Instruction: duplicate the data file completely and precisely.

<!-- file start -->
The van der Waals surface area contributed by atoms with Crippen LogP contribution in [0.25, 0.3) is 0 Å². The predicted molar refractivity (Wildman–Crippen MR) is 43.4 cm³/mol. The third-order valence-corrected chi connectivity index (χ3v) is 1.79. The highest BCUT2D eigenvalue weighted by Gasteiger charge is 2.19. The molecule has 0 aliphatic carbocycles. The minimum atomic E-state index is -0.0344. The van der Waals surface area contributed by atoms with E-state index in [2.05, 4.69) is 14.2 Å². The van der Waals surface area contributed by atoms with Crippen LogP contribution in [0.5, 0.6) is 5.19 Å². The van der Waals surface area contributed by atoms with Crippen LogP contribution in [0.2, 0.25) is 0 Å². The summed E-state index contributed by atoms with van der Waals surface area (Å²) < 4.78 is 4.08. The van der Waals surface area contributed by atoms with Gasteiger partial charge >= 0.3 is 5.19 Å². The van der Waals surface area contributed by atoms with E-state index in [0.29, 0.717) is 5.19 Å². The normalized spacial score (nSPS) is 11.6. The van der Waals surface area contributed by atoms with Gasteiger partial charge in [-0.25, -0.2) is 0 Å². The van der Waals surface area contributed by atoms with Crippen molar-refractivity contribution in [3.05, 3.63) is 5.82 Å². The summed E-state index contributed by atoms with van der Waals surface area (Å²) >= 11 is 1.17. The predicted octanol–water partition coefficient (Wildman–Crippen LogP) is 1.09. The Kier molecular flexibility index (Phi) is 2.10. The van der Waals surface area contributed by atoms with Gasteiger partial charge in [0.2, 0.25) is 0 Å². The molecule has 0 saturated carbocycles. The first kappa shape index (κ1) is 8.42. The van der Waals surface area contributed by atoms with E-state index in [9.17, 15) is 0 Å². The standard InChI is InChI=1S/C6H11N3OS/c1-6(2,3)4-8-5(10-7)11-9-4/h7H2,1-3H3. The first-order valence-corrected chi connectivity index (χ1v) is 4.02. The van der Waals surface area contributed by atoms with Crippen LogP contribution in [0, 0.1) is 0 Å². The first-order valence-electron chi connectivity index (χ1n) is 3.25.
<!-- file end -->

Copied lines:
The van der Waals surface area contributed by atoms with Crippen LogP contribution in [0.25, 0.3) is 0 Å². The predicted molar refractivity (Wildman–Crippen MR) is 43.4 cm³/mol. The third-order valence-corrected chi connectivity index (χ3v) is 1.79. The highest BCUT2D eigenvalue weighted by Gasteiger charge is 2.19. The molecule has 0 aliphatic carbocycles. The minimum atomic E-state index is -0.0344. The van der Waals surface area contributed by atoms with E-state index in [2.05, 4.69) is 14.2 Å². The van der Waals surface area contributed by atoms with Crippen LogP contribution in [0.5, 0.6) is 5.19 Å². The van der Waals surface area contributed by atoms with Crippen LogP contribution in [0.2, 0.25) is 0 Å². The summed E-state index contributed by atoms with van der Waals surface area (Å²) < 4.78 is 4.08. The van der Waals surface area contributed by atoms with Gasteiger partial charge >= 0.3 is 5.19 Å². The van der Waals surface area contributed by atoms with E-state index in [0.29, 0.717) is 5.19 Å². The normalized spacial score (nSPS) is 11.6. The van der Waals surface area contributed by atoms with Gasteiger partial charge in [-0.25, -0.2) is 0 Å². The van der Waals surface area contributed by atoms with Crippen molar-refractivity contribution in [3.05, 3.63) is 5.82 Å². The summed E-state index contributed by atoms with van der Waals surface area (Å²) >= 11 is 1.17. The predicted octanol–water partition coefficient (Wildman–Crippen LogP) is 1.09. The Kier molecular flexibility index (Phi) is 2.10. The van der Waals surface area contributed by atoms with Gasteiger partial charge in [0.2, 0.25) is 0 Å². The molecule has 0 saturated carbocycles. The first kappa shape index (κ1) is 8.42. The van der Waals surface area contributed by atoms with E-state index in [9.17, 15) is 0 Å². The standard InChI is InChI=1S/C6H11N3OS/c1-6(2,3)4-8-5(10-7)11-9-4/h7H2,1-3H3. The first-order valence-corrected chi connectivity index (χ1v) is 4.02. The van der Waals surface area contributed by atoms with Crippen LogP contribution in [0, 0.1) is 0 Å². The first-order valence-electron chi connectivity index (χ1n) is 3.25.